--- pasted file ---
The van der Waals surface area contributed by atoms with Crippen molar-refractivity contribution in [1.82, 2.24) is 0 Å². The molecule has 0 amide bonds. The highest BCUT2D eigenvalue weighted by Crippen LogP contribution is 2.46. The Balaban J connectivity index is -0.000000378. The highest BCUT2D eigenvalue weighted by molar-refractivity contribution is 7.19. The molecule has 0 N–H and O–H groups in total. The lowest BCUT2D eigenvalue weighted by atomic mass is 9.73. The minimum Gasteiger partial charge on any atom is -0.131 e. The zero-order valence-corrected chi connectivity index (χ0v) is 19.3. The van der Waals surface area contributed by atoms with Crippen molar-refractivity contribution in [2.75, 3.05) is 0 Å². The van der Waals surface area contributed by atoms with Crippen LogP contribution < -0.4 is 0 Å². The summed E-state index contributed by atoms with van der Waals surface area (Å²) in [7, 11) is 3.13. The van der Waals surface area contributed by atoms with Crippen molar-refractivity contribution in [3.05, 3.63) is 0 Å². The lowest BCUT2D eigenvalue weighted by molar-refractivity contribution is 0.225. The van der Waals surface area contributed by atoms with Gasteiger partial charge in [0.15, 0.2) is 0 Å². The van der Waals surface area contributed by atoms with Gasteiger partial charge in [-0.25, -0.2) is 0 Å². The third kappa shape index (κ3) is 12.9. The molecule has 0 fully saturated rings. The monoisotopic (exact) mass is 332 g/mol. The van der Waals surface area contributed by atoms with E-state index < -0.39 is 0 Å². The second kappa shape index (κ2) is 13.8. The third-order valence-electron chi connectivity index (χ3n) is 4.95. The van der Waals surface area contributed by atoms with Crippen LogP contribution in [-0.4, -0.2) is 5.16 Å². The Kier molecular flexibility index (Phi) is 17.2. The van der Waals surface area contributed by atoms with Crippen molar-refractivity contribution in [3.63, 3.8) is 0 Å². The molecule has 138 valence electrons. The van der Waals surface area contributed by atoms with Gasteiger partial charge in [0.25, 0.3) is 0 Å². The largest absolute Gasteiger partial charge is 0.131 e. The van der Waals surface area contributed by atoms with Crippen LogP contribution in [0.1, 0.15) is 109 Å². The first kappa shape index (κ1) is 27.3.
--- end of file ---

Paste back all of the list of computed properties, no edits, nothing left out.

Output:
The van der Waals surface area contributed by atoms with Crippen molar-refractivity contribution in [1.82, 2.24) is 0 Å². The molecule has 0 amide bonds. The highest BCUT2D eigenvalue weighted by Crippen LogP contribution is 2.46. The Balaban J connectivity index is -0.000000378. The highest BCUT2D eigenvalue weighted by molar-refractivity contribution is 7.19. The molecule has 0 N–H and O–H groups in total. The lowest BCUT2D eigenvalue weighted by atomic mass is 9.73. The minimum Gasteiger partial charge on any atom is -0.131 e. The zero-order valence-corrected chi connectivity index (χ0v) is 19.3. The van der Waals surface area contributed by atoms with Crippen molar-refractivity contribution in [2.75, 3.05) is 0 Å². The van der Waals surface area contributed by atoms with Crippen LogP contribution < -0.4 is 0 Å². The summed E-state index contributed by atoms with van der Waals surface area (Å²) in [7, 11) is 3.13. The van der Waals surface area contributed by atoms with Crippen molar-refractivity contribution in [3.05, 3.63) is 0 Å². The lowest BCUT2D eigenvalue weighted by molar-refractivity contribution is 0.225. The van der Waals surface area contributed by atoms with Gasteiger partial charge in [0.15, 0.2) is 0 Å². The van der Waals surface area contributed by atoms with Gasteiger partial charge in [-0.25, -0.2) is 0 Å². The third kappa shape index (κ3) is 12.9. The molecule has 0 fully saturated rings. The monoisotopic (exact) mass is 332 g/mol. The van der Waals surface area contributed by atoms with E-state index < -0.39 is 0 Å². The second kappa shape index (κ2) is 13.8. The third-order valence-electron chi connectivity index (χ3n) is 4.95. The van der Waals surface area contributed by atoms with Crippen LogP contribution in [-0.4, -0.2) is 5.16 Å². The Kier molecular flexibility index (Phi) is 17.2. The van der Waals surface area contributed by atoms with Crippen molar-refractivity contribution in [3.63, 3.8) is 0 Å². The molecule has 138 valence electrons. The van der Waals surface area contributed by atoms with Gasteiger partial charge in [0.25, 0.3) is 0 Å². The largest absolute Gasteiger partial charge is 0.131 e. The van der Waals surface area contributed by atoms with Crippen LogP contribution in [0.1, 0.15) is 109 Å². The first kappa shape index (κ1) is 27.3.